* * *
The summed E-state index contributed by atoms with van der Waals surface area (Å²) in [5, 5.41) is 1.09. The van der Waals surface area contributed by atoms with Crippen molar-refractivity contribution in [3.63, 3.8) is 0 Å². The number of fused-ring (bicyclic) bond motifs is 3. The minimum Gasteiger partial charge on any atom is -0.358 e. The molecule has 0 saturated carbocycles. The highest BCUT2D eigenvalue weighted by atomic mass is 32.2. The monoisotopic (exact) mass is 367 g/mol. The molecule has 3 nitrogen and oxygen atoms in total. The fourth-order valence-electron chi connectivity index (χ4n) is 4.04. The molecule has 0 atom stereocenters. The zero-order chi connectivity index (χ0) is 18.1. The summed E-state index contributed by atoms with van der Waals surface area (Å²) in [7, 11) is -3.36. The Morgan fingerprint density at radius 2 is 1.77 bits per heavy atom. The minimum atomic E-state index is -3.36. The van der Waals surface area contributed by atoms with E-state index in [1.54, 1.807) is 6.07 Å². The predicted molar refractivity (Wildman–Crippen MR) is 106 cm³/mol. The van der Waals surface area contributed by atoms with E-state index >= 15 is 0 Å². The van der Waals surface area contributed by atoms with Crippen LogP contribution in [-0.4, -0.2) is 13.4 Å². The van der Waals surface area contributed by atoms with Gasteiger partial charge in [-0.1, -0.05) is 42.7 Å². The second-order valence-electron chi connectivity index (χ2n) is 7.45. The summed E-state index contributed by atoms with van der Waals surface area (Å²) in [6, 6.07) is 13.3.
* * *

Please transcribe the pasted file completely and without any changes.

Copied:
The summed E-state index contributed by atoms with van der Waals surface area (Å²) in [5, 5.41) is 1.09. The van der Waals surface area contributed by atoms with Crippen molar-refractivity contribution in [3.63, 3.8) is 0 Å². The number of fused-ring (bicyclic) bond motifs is 3. The minimum Gasteiger partial charge on any atom is -0.358 e. The molecule has 0 saturated carbocycles. The highest BCUT2D eigenvalue weighted by atomic mass is 32.2. The monoisotopic (exact) mass is 367 g/mol. The molecule has 3 nitrogen and oxygen atoms in total. The fourth-order valence-electron chi connectivity index (χ4n) is 4.04. The molecule has 0 atom stereocenters. The zero-order chi connectivity index (χ0) is 18.1. The summed E-state index contributed by atoms with van der Waals surface area (Å²) in [7, 11) is -3.36. The Morgan fingerprint density at radius 2 is 1.77 bits per heavy atom. The minimum atomic E-state index is -3.36. The van der Waals surface area contributed by atoms with E-state index in [1.54, 1.807) is 6.07 Å². The predicted molar refractivity (Wildman–Crippen MR) is 106 cm³/mol. The van der Waals surface area contributed by atoms with E-state index >= 15 is 0 Å². The van der Waals surface area contributed by atoms with Crippen LogP contribution in [-0.4, -0.2) is 13.4 Å². The van der Waals surface area contributed by atoms with Gasteiger partial charge in [-0.1, -0.05) is 42.7 Å². The second-order valence-electron chi connectivity index (χ2n) is 7.45. The summed E-state index contributed by atoms with van der Waals surface area (Å²) in [6, 6.07) is 13.3.